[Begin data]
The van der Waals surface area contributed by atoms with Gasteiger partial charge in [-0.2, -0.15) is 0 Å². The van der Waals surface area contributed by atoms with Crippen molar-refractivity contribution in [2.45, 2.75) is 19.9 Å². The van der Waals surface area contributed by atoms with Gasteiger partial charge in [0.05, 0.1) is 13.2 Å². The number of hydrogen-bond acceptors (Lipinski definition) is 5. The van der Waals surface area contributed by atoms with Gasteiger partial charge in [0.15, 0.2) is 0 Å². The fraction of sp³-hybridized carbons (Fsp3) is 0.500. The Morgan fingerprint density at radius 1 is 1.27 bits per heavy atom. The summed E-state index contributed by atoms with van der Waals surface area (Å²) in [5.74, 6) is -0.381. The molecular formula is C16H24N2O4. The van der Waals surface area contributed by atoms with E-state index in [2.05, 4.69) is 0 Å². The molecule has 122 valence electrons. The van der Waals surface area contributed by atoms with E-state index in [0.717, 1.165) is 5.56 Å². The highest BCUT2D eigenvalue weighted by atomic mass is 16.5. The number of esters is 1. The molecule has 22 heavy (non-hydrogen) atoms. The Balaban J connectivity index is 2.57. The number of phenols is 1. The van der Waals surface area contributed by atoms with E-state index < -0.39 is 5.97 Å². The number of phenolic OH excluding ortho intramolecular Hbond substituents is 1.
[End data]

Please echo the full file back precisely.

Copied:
The van der Waals surface area contributed by atoms with Gasteiger partial charge in [-0.2, -0.15) is 0 Å². The van der Waals surface area contributed by atoms with Crippen molar-refractivity contribution in [2.45, 2.75) is 19.9 Å². The van der Waals surface area contributed by atoms with Gasteiger partial charge in [0.05, 0.1) is 13.2 Å². The number of hydrogen-bond acceptors (Lipinski definition) is 5. The van der Waals surface area contributed by atoms with Gasteiger partial charge in [0.15, 0.2) is 0 Å². The fraction of sp³-hybridized carbons (Fsp3) is 0.500. The Morgan fingerprint density at radius 1 is 1.27 bits per heavy atom. The summed E-state index contributed by atoms with van der Waals surface area (Å²) in [5.74, 6) is -0.381. The molecular formula is C16H24N2O4. The van der Waals surface area contributed by atoms with E-state index in [2.05, 4.69) is 0 Å². The molecule has 122 valence electrons. The van der Waals surface area contributed by atoms with E-state index in [0.717, 1.165) is 5.56 Å². The highest BCUT2D eigenvalue weighted by atomic mass is 16.5. The number of esters is 1. The molecule has 22 heavy (non-hydrogen) atoms. The Balaban J connectivity index is 2.57. The number of phenols is 1. The van der Waals surface area contributed by atoms with E-state index < -0.39 is 5.97 Å². The number of phenolic OH excluding ortho intramolecular Hbond substituents is 1.